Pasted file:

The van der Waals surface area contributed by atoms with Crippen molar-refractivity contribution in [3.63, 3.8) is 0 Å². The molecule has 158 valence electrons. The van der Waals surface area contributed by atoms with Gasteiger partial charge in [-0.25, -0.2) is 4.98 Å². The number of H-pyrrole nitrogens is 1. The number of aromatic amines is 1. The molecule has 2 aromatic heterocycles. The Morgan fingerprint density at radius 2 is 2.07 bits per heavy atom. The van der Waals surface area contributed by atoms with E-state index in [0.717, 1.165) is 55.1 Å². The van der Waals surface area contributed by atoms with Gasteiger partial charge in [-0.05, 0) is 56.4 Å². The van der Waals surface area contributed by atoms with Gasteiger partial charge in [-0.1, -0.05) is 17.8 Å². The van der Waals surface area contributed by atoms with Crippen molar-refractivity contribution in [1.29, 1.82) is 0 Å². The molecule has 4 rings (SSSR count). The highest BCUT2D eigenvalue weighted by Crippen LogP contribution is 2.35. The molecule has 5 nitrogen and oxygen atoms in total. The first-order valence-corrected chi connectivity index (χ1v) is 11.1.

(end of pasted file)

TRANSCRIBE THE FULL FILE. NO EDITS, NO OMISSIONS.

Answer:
The van der Waals surface area contributed by atoms with Crippen molar-refractivity contribution in [3.63, 3.8) is 0 Å². The molecule has 158 valence electrons. The van der Waals surface area contributed by atoms with Gasteiger partial charge in [-0.25, -0.2) is 4.98 Å². The number of H-pyrrole nitrogens is 1. The number of aromatic amines is 1. The molecule has 2 aromatic heterocycles. The Morgan fingerprint density at radius 2 is 2.07 bits per heavy atom. The van der Waals surface area contributed by atoms with E-state index in [0.717, 1.165) is 55.1 Å². The van der Waals surface area contributed by atoms with Gasteiger partial charge in [-0.05, 0) is 56.4 Å². The van der Waals surface area contributed by atoms with Gasteiger partial charge in [-0.1, -0.05) is 17.8 Å². The van der Waals surface area contributed by atoms with Crippen molar-refractivity contribution in [1.29, 1.82) is 0 Å². The molecule has 4 rings (SSSR count). The highest BCUT2D eigenvalue weighted by Crippen LogP contribution is 2.35. The molecule has 5 nitrogen and oxygen atoms in total. The first-order valence-corrected chi connectivity index (χ1v) is 11.1.